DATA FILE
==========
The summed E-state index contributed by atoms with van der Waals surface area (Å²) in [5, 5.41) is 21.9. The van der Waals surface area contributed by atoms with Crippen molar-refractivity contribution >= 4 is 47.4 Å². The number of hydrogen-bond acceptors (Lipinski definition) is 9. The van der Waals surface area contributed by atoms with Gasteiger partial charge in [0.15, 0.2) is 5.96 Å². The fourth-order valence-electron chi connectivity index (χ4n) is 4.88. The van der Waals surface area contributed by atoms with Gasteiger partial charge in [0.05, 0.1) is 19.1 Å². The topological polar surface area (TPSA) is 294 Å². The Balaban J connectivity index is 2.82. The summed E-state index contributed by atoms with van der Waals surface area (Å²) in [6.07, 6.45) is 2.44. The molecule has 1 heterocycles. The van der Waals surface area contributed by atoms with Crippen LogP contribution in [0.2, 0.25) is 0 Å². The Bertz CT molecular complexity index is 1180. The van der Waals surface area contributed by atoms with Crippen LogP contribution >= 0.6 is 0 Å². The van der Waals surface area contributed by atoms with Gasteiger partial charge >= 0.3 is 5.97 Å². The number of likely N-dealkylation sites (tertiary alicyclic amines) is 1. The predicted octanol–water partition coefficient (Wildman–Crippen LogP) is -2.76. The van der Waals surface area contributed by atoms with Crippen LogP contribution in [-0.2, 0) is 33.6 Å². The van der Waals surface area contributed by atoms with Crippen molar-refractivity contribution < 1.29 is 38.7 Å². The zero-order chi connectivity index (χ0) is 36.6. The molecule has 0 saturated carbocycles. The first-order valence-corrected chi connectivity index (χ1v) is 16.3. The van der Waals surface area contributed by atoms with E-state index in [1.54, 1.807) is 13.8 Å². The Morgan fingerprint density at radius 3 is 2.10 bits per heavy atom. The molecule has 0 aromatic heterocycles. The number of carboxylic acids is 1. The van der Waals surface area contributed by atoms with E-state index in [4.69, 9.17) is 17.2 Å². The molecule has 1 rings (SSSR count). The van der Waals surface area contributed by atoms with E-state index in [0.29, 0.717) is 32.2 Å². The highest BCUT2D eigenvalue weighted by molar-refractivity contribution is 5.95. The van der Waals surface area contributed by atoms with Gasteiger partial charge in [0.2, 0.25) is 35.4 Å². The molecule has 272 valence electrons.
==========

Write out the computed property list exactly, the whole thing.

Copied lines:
The summed E-state index contributed by atoms with van der Waals surface area (Å²) in [5, 5.41) is 21.9. The van der Waals surface area contributed by atoms with Crippen molar-refractivity contribution >= 4 is 47.4 Å². The number of hydrogen-bond acceptors (Lipinski definition) is 9. The van der Waals surface area contributed by atoms with Gasteiger partial charge in [0.15, 0.2) is 5.96 Å². The fourth-order valence-electron chi connectivity index (χ4n) is 4.88. The van der Waals surface area contributed by atoms with Gasteiger partial charge in [0.05, 0.1) is 19.1 Å². The topological polar surface area (TPSA) is 294 Å². The Balaban J connectivity index is 2.82. The summed E-state index contributed by atoms with van der Waals surface area (Å²) in [6.07, 6.45) is 2.44. The molecule has 1 heterocycles. The van der Waals surface area contributed by atoms with Crippen LogP contribution in [0.2, 0.25) is 0 Å². The Bertz CT molecular complexity index is 1180. The van der Waals surface area contributed by atoms with Crippen LogP contribution >= 0.6 is 0 Å². The van der Waals surface area contributed by atoms with Gasteiger partial charge >= 0.3 is 5.97 Å². The number of likely N-dealkylation sites (tertiary alicyclic amines) is 1. The predicted octanol–water partition coefficient (Wildman–Crippen LogP) is -2.76. The van der Waals surface area contributed by atoms with Crippen LogP contribution in [-0.2, 0) is 33.6 Å². The van der Waals surface area contributed by atoms with Crippen molar-refractivity contribution < 1.29 is 38.7 Å². The zero-order chi connectivity index (χ0) is 36.6. The molecule has 0 saturated carbocycles. The first-order valence-corrected chi connectivity index (χ1v) is 16.3. The van der Waals surface area contributed by atoms with E-state index in [1.54, 1.807) is 13.8 Å². The Morgan fingerprint density at radius 3 is 2.10 bits per heavy atom. The molecule has 0 aromatic heterocycles. The number of carboxylic acids is 1. The van der Waals surface area contributed by atoms with E-state index in [4.69, 9.17) is 17.2 Å². The molecule has 1 rings (SSSR count). The van der Waals surface area contributed by atoms with E-state index in [0.29, 0.717) is 32.2 Å². The highest BCUT2D eigenvalue weighted by molar-refractivity contribution is 5.95. The van der Waals surface area contributed by atoms with Gasteiger partial charge in [0.2, 0.25) is 35.4 Å². The molecule has 272 valence electrons.